After this summer, I will be a senior in my undergraduate programs at East Carolina University.

I will be graduating in the Spring of 2017 with a Bachelor’s in Social Work and English. I will be applying to the University of California in Los Angeles, the University of New England, Appalachian State University, and ECU for graduate school.

My goal is to attend a graduate program to obtain my Master’s in Social Work with a certificate in a field of expressive arts therapy and/or social justice.

Let’s see how it all goes.

Moments in 2015


I have been wearing glasses for the first time in five years. I still wear contacts, but it’s cool to switch things up every now and then.

I flew on a plane for the first time in seven years to Atlanta, Georgia in January. I took a second plane to Chicago, Illinois in August; it was my first time in Chicago.

I have competed in the College Unions Poetry Slam Invitational (CUPSI) at Virginia Commonwealth University (VCU) in Richmond, Virginia for the first time along with two other slam teammates out of the five of us. We made it to the semifinals and placed 17th out of 68 teams! We met fabulous poets such as Neil Hilborn, Rudy Francisco, and Aja Monet at CUPSI.

I went to the Interfaith Youth Core Conference in Atlanta, Georgia and Chicago, Illinois to receive interfaith training to being East Carolina University’s first interfaith campus group. So much has been done this year in interfaith work! I’m so proud!

I started working at the cultural center on my campus, and then started working as a tutor for student athletes on campus.

I participated in a Faculty Forward protest for the first time, and I went to an LGBTQIA Pride Parade in Durham, North Carolina for the first time.

I saw the first season of Daredevil on Netflix and enjoyed it along with the third season of Orange is the New Black!

I chopped my hair into a pixie cut, and I am loving it when it’s natural and when it’s straightened. It’s been growing out, so I’m now going to let it grow out.

My sister graduated high school.

I constantly questioned what I was going to do for graduate school.

I have been published in ECU campus media and online media.

I became an intern for The Black Sheep Articles @ ECU, first as a staff writer, then as a paid intern as chief campus editor.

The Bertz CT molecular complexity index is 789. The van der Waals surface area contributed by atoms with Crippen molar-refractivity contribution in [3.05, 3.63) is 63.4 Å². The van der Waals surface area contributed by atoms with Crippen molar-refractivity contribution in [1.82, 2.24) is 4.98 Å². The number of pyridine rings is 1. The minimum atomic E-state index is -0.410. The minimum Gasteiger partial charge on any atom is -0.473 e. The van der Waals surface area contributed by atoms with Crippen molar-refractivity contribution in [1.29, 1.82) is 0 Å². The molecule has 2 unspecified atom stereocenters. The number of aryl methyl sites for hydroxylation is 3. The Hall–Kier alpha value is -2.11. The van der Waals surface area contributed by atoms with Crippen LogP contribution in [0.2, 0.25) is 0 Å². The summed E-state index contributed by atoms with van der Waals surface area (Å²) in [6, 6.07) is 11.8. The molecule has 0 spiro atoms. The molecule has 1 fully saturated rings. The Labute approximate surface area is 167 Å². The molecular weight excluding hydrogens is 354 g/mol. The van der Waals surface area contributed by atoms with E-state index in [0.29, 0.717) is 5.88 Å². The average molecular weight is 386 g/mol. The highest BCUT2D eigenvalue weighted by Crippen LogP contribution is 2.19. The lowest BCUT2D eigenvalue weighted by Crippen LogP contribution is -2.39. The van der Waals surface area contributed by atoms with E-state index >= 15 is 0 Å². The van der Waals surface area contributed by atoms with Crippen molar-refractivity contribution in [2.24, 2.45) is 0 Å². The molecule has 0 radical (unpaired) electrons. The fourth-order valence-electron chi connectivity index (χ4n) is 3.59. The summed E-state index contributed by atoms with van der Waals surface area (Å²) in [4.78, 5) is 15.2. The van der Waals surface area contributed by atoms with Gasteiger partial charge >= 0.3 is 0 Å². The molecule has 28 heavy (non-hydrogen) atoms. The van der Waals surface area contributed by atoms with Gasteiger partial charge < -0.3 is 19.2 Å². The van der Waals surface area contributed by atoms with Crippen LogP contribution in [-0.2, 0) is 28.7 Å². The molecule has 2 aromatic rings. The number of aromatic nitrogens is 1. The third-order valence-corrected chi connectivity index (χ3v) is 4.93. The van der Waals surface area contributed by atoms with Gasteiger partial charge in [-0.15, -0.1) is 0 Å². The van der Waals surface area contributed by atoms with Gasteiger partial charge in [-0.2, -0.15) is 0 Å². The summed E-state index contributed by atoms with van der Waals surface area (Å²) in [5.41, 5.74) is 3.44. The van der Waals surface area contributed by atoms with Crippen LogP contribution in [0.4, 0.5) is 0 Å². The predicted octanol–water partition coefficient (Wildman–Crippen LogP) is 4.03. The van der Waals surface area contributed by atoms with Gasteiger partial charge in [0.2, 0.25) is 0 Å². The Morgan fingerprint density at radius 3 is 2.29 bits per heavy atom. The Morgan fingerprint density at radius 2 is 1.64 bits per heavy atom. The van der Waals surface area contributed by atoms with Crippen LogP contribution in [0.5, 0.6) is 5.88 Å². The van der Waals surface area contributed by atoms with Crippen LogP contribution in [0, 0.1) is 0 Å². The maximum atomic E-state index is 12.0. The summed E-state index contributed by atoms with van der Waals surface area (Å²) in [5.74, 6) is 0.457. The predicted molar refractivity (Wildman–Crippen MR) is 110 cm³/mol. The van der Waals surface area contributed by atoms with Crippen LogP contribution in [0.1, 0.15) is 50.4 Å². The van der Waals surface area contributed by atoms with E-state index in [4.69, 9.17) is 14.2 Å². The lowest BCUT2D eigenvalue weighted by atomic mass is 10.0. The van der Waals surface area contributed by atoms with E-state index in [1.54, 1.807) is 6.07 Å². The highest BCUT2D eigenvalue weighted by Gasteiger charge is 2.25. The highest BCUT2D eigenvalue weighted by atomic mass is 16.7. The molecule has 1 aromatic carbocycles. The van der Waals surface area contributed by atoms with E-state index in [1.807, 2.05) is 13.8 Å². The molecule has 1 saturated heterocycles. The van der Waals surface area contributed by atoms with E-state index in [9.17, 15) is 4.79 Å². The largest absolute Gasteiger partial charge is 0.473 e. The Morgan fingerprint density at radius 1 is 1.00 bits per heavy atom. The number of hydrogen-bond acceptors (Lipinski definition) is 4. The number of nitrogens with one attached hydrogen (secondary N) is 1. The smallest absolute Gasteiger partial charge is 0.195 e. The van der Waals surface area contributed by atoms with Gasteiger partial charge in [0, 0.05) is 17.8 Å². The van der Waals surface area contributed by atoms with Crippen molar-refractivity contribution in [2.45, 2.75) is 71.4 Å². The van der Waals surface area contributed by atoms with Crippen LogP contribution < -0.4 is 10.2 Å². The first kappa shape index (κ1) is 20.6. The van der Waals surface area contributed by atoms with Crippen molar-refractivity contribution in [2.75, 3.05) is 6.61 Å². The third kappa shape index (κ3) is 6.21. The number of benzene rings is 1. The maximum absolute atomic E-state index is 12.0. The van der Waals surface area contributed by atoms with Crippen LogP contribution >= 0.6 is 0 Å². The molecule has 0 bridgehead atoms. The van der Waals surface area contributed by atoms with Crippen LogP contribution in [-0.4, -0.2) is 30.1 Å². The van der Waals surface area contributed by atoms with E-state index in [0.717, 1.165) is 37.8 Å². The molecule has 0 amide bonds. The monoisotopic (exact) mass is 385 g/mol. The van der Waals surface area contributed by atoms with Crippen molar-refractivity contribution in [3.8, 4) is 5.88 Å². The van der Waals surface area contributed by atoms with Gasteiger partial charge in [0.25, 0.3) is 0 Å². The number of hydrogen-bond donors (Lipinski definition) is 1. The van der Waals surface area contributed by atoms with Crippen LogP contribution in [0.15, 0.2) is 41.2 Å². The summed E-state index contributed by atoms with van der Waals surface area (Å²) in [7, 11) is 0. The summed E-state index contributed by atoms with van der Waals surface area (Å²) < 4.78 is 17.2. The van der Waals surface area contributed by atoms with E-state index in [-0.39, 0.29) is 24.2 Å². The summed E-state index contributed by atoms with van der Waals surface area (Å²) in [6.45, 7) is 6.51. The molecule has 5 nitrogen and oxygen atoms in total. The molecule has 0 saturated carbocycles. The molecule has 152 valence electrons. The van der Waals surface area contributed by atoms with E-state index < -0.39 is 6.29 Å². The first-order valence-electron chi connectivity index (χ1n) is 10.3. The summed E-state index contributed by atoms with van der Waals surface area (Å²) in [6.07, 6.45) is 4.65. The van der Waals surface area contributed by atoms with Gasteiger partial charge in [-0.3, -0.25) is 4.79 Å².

I met Jamie Tworkowski, founder of To Write Love on Her Arms (TWLOHA), a non-profit that invests in recovery and hope for those struggling with suicidal thoughts, addiction, and self-injury. I purchased a TWLOHA t-shirt and a poster that has a quote from Tworkowski’s If You Feel Too Much.

I attended the Urbana ’15 Missions Conference in St. Louis Missouri with InterVarsity Christian Fellowship. We talked about faith, social justice, cross-cultural efforts, and we worshipped in variety of cultural music in different languages all the way into the New Year!

I have been blogging for over a year.

Resolutions from 2015:

More writing on this blog, but include short stories, not just prose, poetry, and rants. [Achieved!]

Express genuine joy, not force joy or happiness out of me. [Getting better.Achieved!]

Attend a missions trip for the first time. [CHAT Program for Spring Break. Achieved!]

Participate in more interfaith events. [Dude, yes!! Interfaith Pirates Better Together at ECU is doing such great work. Gonna keep it going! Achieved!]

More praying. [Yes and no. Fluctuates. Mostly yes, I believe. Achieved!]

Try painting over the summer. [No. Didn’t get the materials as intended. Unachieved.]

Complete the Star Wars series and the Lord of the Rings/The Hobbit series before the year is out. [Completed Star Wars; including The Force Awakens. Not Lord of the Rings/The Hobbit. Achieved?]

Do more research as I read the Bible. [Achieved!]

Resolutions for 2016 (trying to stay as realistic as possible):

Score well on the GRE when I take it in February.

Intern over the summer with World Horizons in Richmond, Virginia.

Be accepted to at least one out-of-state graduate school.

Find new ways to to take time for myself while also finding new ways to use this blogging space.

Meditate more along with writing prayers and being more active in prayer.

Read my great grandpa’s work on the missions he did in Africa.

Continue learning how to be more honest.

Audition and perform in a play.

A day late, I know, but here’s to a Happy New Year! Whoo hoo!!

1st Year of Blogging

Today marks an entire year of having this blog.

Whoo hoo!

This blog is one of the main things that help me be consistent with my writing. It definitely helps with writer’s block, venting, and trying different mediums of how I should write poems, prose, short story.

It’s one of the two things that made my day today.

This morning, I received a package that was a lovely source of encouragement for my faith and well being. Especially in terms of creativity and my life.

A whole year of commitment and consistency with this small online platform, reminds me of why I should keep writing. One day I want to publish a couple of books. A book of poems and a novel. The idea of writing a novel is more overwhelming than writing poetry. There’s the fear of writing something that’s too preachy or with too much voice without setting or an actual narrative. But it’s so weird that a tiny notification, can give me encouragement to maintain that goal.